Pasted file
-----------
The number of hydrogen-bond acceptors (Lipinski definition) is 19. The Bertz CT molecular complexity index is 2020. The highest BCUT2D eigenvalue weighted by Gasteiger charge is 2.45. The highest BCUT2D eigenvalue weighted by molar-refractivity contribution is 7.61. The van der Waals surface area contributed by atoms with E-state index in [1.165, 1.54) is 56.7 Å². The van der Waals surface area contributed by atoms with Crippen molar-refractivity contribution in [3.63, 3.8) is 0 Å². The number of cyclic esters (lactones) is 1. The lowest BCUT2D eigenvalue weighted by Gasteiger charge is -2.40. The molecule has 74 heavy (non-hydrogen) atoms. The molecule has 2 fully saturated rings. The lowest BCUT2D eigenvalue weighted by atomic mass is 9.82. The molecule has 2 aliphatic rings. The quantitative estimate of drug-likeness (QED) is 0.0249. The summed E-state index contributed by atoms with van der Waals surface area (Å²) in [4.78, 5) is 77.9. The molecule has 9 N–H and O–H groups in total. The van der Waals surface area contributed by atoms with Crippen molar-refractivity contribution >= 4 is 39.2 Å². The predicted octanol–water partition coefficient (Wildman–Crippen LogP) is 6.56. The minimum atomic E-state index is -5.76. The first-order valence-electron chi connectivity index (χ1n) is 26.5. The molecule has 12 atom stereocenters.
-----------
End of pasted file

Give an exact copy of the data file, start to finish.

The number of hydrogen-bond acceptors (Lipinski definition) is 19. The Bertz CT molecular complexity index is 2020. The highest BCUT2D eigenvalue weighted by Gasteiger charge is 2.45. The highest BCUT2D eigenvalue weighted by molar-refractivity contribution is 7.61. The van der Waals surface area contributed by atoms with E-state index in [1.165, 1.54) is 56.7 Å². The van der Waals surface area contributed by atoms with Crippen molar-refractivity contribution in [3.63, 3.8) is 0 Å². The number of cyclic esters (lactones) is 1. The lowest BCUT2D eigenvalue weighted by Gasteiger charge is -2.40. The molecule has 74 heavy (non-hydrogen) atoms. The molecule has 2 fully saturated rings. The lowest BCUT2D eigenvalue weighted by atomic mass is 9.82. The molecule has 2 aliphatic rings. The quantitative estimate of drug-likeness (QED) is 0.0249. The summed E-state index contributed by atoms with van der Waals surface area (Å²) in [4.78, 5) is 77.9. The molecule has 9 N–H and O–H groups in total. The van der Waals surface area contributed by atoms with Crippen molar-refractivity contribution >= 4 is 39.2 Å². The predicted octanol–water partition coefficient (Wildman–Crippen LogP) is 6.56. The minimum atomic E-state index is -5.76. The first-order valence-electron chi connectivity index (χ1n) is 26.5. The molecule has 12 atom stereocenters.